LAS VEGAS (KSNV MyNews3) -- After a series of crashes to start the New Year, local police are wondering what it will take to get drivers to appreciate the potential danger on the road and drive more carefully.
There have been more than a dozen deadly car accidents in the valley this year. Most of them were easily preventable.
Just Wednesday, there were three separate fatal accidents in the valley. It was not only a devastating day for the families involved, but it has left officers wondering what else they can do to get drivers to change their habits.
On Wednesday, Tara Burrage, 45, died after her scooter collided with another car making a left turn at Carey Avenue and Sandy Lane.
A few hours later Nevada Highway Patrol troopers headed to the scene of an overturned concrete truck. Driver Richard Wood, 44, was killed.
After that, Metro once again called out to another fatal accident involving a motorcycle near Tropicana and Philmar. Joseph Anthony Deluca, 38, was killed.
This alarming number of deadly accidents has Metro Sgt. John Sheahan asking why drivers aren't getting it.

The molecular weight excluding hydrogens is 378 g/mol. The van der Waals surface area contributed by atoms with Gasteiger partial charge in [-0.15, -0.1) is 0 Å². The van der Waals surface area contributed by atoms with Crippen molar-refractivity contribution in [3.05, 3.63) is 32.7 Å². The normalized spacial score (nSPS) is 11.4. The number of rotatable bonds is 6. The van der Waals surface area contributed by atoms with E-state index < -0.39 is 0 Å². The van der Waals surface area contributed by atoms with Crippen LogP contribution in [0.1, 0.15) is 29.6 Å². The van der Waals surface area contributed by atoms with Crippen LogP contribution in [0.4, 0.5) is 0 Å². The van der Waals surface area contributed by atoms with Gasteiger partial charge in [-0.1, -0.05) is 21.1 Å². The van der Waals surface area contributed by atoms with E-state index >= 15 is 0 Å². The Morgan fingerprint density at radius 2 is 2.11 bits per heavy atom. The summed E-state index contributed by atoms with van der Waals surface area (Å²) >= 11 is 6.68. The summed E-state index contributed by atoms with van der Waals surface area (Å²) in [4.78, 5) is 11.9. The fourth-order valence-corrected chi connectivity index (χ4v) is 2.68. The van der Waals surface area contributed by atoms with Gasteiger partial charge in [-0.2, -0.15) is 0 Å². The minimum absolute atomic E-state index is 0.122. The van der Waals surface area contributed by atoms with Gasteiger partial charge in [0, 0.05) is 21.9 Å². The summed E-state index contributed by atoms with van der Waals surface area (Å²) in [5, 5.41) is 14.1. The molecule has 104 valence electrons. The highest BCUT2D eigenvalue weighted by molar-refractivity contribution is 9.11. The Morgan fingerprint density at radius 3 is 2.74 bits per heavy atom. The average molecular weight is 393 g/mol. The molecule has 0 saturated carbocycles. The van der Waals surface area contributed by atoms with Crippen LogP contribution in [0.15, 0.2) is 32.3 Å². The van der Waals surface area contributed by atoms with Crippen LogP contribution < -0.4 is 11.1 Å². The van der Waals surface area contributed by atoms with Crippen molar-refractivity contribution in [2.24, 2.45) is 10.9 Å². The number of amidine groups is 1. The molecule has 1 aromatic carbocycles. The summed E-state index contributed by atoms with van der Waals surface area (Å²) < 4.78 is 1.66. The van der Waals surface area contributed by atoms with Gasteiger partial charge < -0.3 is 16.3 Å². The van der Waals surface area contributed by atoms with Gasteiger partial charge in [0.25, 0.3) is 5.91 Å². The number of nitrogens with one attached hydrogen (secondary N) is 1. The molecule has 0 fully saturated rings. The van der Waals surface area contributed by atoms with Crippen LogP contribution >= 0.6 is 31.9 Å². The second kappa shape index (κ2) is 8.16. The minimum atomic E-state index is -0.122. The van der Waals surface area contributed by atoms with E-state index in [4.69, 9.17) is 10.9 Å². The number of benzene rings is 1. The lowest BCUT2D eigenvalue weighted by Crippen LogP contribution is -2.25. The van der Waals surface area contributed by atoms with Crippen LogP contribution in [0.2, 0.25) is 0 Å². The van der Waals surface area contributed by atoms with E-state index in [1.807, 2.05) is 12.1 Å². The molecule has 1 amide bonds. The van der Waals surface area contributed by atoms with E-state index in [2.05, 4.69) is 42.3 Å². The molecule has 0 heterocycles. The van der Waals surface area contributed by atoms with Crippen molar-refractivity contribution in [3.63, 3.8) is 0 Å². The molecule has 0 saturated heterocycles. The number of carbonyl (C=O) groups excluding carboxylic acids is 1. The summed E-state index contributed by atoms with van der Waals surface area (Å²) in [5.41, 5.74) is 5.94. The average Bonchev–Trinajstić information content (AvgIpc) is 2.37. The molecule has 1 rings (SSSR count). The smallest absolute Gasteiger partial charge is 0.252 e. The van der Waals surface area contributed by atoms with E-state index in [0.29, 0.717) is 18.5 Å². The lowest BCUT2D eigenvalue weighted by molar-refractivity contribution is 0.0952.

“What I would want to say to your viewers is, which one of you is next. Because one of you watching this right now is going to die next on our roadways,” he said. “If it's not you, it's going to be someone you love or someone you know. So what are you prepared to do to stop this.”
Across the valley, officers are convinced this is a community problem that won't change until they see change from you.
NHP Trooper Loy Hixson says they're seeing the same thing on our highways. They've had four fatal accidents this month, and the investigations continue to show a disturbing trend.
“Unfortunately they are coming back down to driver error,” he said. “Drivers being in too much of a hurry, drivers being distracted, drivers or passengers not wearing seat belts when in the vehicles.”
They are causes that Hixson admits leads to nothing but frustration from the men and women who are charged with protecting the public.
“When we get out there and we see this is something that could have been prevented; it was simply nothing more than a bad decision from the driver that now has cost someone their lives,” Hixson said. “So when we get to these, when we get to the investigation it's pure frustration, of course, asking ourselves why.”
The causes of Wednesday’s fatal accidents remain under investigation.